Apathy isn’t in our Blood
The past few months have been a rude awakening for many of us, myself included. Yesterday’s inauguration felt like a slap on an existing bruise that’s lingered since November. But at the same time, the past few months have been incredibly inspirational. Representatives like Warren and Sanders fighting the good, tough fight over in DC. We’ve seen efforts to control the fake news epidemic on social media. We’ve seen powerful movements ranging from #NotMyPresident to the Women’s March. Now, more than ever, is the time to stand up and raise our voices.
Especially Asian Americans. The in-betweens. For too long, we’ve remained comfortable watching the injustices around us, and not doing much about them. Why on earth do we need to engage? We aren’t criminalized and brutalized by the police. We aren’t constantly threatened with deportation. We aren’t painted as the “bad guys” in mainstream news channels. We’re the “model minority,” after all.
And that’s exactly the problem. To play the role that’s been assigned to us — that mythical fucking role — for the sake of comfort, all the while forgetting (or ignoring) large arcs of our pan-ethnic history. Like the fact that the commonplace “Asian American” narrative excludes those who aren’t in or above the upper-middle income bracket, as well as those who aren’t of Eastern Asian descent. Or that many of our own Asian American political victories were directly derived from the Civil Rights Movement. Or that as “comfortable” as we might feel right now, we live in a country where Vincent Chin was murdered, where 120,000 innocent Japanese Americans were detained, and where our current president is ardently supported by white supremacists.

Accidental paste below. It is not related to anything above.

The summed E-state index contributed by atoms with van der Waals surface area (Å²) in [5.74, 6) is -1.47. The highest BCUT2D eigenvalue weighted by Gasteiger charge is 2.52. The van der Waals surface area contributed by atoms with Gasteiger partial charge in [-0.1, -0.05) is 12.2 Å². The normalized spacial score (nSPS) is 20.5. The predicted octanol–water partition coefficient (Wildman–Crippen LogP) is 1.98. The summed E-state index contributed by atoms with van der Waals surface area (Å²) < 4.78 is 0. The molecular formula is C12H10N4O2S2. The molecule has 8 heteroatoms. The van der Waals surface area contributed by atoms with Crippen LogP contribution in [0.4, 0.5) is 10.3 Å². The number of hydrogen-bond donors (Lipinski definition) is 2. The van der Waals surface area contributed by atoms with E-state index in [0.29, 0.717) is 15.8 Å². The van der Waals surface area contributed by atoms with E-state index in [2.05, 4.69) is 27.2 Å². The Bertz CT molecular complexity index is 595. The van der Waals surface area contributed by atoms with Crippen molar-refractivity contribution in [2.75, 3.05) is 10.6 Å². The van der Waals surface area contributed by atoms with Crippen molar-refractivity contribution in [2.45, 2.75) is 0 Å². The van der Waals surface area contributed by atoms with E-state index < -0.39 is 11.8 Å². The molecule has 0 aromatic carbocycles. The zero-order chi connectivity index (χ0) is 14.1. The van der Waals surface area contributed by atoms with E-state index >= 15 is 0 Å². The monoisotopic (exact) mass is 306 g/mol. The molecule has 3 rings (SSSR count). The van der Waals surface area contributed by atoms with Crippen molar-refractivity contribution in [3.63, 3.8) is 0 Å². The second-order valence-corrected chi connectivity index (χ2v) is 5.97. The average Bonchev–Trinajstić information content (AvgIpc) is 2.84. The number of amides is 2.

So what do we do? We start by remembering these parts of our history, etching them into our collective memory. We start by having conversations with our peers, our parents, and our authorities. We talk with fellow Asian Americans, and we talk to those who aren’t Asian Americans. We get off that damn fence we’ve been sitting on and start engaging.
Apathy isn’t in our blood. Many of us have relatives who fought oppressive governments in their home countries and ended up moving to America so their children could grow up with unlimited opportunities. Both sides of my family were heavily persecuted by the Chinese government for decades. We were too educated, too bourgeoisie, too outspoken, and not Chinese enough (my great-grandmother is Japanese). Because of that, several of my relatives were sent to countryside labor camps. Growing up, my parents definitely internalized a lot of that suffering, which is why they protested the corrupt Communist government on their college campuses and ended up seeking new lives in America. My family’s story is not unique — many Asians from various countries experienced similar struggles.
As Asian Americans, we need to rekindle that fire that many of our family members had. My parents have been in America for over twenty-three years, and their recollections of protesting are tainted by the memories of their fallen peers during traumatizing events like the Tiananmen Square Massacre. It’s not surprising that they want to do everything possible to shelter their children from political engagement. But at the bottom of their hearts, I think they understand why we need to stand up and advocate for those who aren’t as privileged as we are — now, more than ever.